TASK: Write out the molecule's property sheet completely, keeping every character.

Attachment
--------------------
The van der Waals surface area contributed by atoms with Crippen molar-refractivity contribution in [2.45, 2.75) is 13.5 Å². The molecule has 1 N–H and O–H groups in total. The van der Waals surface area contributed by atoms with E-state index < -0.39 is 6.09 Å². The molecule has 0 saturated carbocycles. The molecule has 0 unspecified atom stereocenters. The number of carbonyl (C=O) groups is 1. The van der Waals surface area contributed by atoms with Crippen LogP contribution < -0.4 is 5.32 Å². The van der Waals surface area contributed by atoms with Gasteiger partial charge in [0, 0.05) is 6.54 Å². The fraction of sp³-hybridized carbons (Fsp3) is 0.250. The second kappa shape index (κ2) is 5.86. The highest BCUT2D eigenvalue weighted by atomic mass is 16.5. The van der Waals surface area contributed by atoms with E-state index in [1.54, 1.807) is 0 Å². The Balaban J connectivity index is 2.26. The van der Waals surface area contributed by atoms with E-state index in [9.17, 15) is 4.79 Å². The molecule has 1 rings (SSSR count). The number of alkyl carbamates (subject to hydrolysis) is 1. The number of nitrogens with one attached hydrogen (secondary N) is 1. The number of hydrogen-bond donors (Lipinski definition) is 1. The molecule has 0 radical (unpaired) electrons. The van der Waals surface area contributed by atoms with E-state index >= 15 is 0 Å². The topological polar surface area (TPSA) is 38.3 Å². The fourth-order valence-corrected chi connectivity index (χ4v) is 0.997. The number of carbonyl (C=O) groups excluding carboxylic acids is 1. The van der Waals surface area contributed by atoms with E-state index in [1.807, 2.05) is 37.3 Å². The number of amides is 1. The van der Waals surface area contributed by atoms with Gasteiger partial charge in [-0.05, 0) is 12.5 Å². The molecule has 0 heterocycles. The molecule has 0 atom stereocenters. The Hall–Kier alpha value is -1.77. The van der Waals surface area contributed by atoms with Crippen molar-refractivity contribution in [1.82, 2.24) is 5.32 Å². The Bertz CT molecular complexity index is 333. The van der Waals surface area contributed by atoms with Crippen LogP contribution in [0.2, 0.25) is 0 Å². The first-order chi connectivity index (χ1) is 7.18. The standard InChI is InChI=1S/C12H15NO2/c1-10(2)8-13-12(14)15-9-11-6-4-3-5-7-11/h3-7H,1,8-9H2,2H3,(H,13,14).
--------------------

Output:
The van der Waals surface area contributed by atoms with Crippen molar-refractivity contribution in [2.45, 2.75) is 13.5 Å². The molecule has 1 N–H and O–H groups in total. The van der Waals surface area contributed by atoms with E-state index < -0.39 is 6.09 Å². The molecule has 0 saturated carbocycles. The molecule has 0 unspecified atom stereocenters. The number of carbonyl (C=O) groups is 1. The van der Waals surface area contributed by atoms with Crippen LogP contribution < -0.4 is 5.32 Å². The van der Waals surface area contributed by atoms with Gasteiger partial charge in [0, 0.05) is 6.54 Å². The fraction of sp³-hybridized carbons (Fsp3) is 0.250. The second kappa shape index (κ2) is 5.86. The highest BCUT2D eigenvalue weighted by atomic mass is 16.5. The van der Waals surface area contributed by atoms with E-state index in [1.54, 1.807) is 0 Å². The Balaban J connectivity index is 2.26. The van der Waals surface area contributed by atoms with E-state index in [9.17, 15) is 4.79 Å². The molecule has 1 rings (SSSR count). The number of alkyl carbamates (subject to hydrolysis) is 1. The number of nitrogens with one attached hydrogen (secondary N) is 1. The number of hydrogen-bond donors (Lipinski definition) is 1. The molecule has 0 radical (unpaired) electrons. The van der Waals surface area contributed by atoms with E-state index >= 15 is 0 Å². The topological polar surface area (TPSA) is 38.3 Å². The fourth-order valence-corrected chi connectivity index (χ4v) is 0.997. The number of carbonyl (C=O) groups excluding carboxylic acids is 1. The van der Waals surface area contributed by atoms with E-state index in [1.807, 2.05) is 37.3 Å². The number of amides is 1. The van der Waals surface area contributed by atoms with Gasteiger partial charge in [-0.05, 0) is 12.5 Å². The molecule has 0 heterocycles. The molecule has 0 atom stereocenters. The Hall–Kier alpha value is -1.77. The van der Waals surface area contributed by atoms with Crippen molar-refractivity contribution in [1.82, 2.24) is 5.32 Å². The Bertz CT molecular complexity index is 333. The van der Waals surface area contributed by atoms with Crippen LogP contribution in [0.2, 0.25) is 0 Å². The first-order chi connectivity index (χ1) is 7.18. The standard InChI is InChI=1S/C12H15NO2/c1-10(2)8-13-12(14)15-9-11-6-4-3-5-7-11/h3-7H,1,8-9H2,2H3,(H,13,14).